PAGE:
Mr. T. H. Elliott next proposed the re-election of the Treasurer, Mr. R. Gunton, which, being seconded by Mr. Alfred Braby, was unanimously carried.

The Rev. Mr. Thornton, late of Accrington, moved the next resolu tion, to the effect that a missionary be appointed for the London district.

Mr. Duncan, while seconding the resolution, hoped it would be supplemented by street preaching, which, he felt sure, would be an effective agent in extending the knowledge of the New Church, and would, at the same time, do something, he thought, to improve the tone of the preaching which was generally heard in the open air.

Mr. Denny supported the motion, remarking that the Church wanted to be known. Many people did not know what it was. It was as a little sect lost amongst the bigger ones, and it was to the interest of the largest sects not to let it be known. He was recommended by an orthodox minister not to read the works of the unorthodox, but fortunately for him, he did not follow that advice. One year ago he had the doctrines of the New Church brought before him, and in combating them as errors, had found they were indeed truths, and he looked upon it as providential that he had been brought into the neighbourhood of the church, without which he probably would only have thought of New Churchmen with ridicule.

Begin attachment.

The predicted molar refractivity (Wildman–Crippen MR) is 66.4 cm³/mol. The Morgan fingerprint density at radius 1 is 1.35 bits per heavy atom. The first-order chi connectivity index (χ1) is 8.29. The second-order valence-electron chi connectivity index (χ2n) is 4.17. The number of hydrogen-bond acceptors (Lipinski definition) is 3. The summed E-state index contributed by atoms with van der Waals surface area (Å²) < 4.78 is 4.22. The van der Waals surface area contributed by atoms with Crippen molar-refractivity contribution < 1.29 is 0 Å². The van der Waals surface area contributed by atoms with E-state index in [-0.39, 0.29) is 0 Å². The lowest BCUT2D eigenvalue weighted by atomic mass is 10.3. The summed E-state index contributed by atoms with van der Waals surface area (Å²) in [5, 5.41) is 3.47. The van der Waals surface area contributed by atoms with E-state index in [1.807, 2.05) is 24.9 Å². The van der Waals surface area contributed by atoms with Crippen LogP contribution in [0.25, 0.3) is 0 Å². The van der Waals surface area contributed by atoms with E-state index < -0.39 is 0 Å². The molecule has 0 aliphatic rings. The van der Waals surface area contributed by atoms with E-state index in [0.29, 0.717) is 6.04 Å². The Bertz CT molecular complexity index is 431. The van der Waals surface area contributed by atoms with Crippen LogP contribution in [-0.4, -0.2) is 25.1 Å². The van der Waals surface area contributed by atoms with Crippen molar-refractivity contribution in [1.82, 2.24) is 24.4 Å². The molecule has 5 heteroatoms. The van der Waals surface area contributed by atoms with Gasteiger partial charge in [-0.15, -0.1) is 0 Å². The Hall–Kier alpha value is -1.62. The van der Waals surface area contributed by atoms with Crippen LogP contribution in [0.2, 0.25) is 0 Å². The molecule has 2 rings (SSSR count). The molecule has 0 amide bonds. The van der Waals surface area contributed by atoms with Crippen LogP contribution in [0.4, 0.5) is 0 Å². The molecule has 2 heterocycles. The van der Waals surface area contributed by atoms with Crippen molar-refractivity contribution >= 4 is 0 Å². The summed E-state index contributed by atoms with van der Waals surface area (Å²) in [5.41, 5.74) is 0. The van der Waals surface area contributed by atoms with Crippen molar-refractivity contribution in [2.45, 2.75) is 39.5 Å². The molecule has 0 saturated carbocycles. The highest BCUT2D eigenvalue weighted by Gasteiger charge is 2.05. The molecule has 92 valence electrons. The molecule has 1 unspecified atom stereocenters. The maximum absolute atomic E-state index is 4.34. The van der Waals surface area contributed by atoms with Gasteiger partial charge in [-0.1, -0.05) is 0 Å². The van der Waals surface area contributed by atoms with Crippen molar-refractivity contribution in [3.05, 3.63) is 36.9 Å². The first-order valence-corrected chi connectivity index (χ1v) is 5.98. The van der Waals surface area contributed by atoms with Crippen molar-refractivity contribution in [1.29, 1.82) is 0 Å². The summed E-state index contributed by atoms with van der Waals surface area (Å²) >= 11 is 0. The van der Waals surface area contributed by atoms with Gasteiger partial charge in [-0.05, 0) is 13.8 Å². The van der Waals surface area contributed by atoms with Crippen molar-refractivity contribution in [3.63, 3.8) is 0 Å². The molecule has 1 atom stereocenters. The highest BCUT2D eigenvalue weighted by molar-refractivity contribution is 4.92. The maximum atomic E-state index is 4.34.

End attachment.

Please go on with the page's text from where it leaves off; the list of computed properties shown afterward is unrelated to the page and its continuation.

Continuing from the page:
Mr. Gunton, in moving the next resolution, commending the claims of the Society to the notice of New Churchmen generally, gave some interesting information with regard to the operations of the Society during the year.

The Rev. Dr. Bayley seconded the motion, and urged everybody present to show the effect of the teachings of their church in pious and useful lives.

The proceedings were terminated with the benediction by the Rev. Dr. Bayley.

BIRMINGHAM.-The Society at this town continues to benefit by the contribution of special and necessary objects for the completion of their New Church. The Manual of the Society for June gives the following additional contributions:

Two of our friends have most kindly undertaken to provide the finial and lightning-conductor for the spire, neither of which items were included in the contract cost of tower and spire. The finial will be a handsome and suitable work in copper, with strong iron uprights and supports, and the light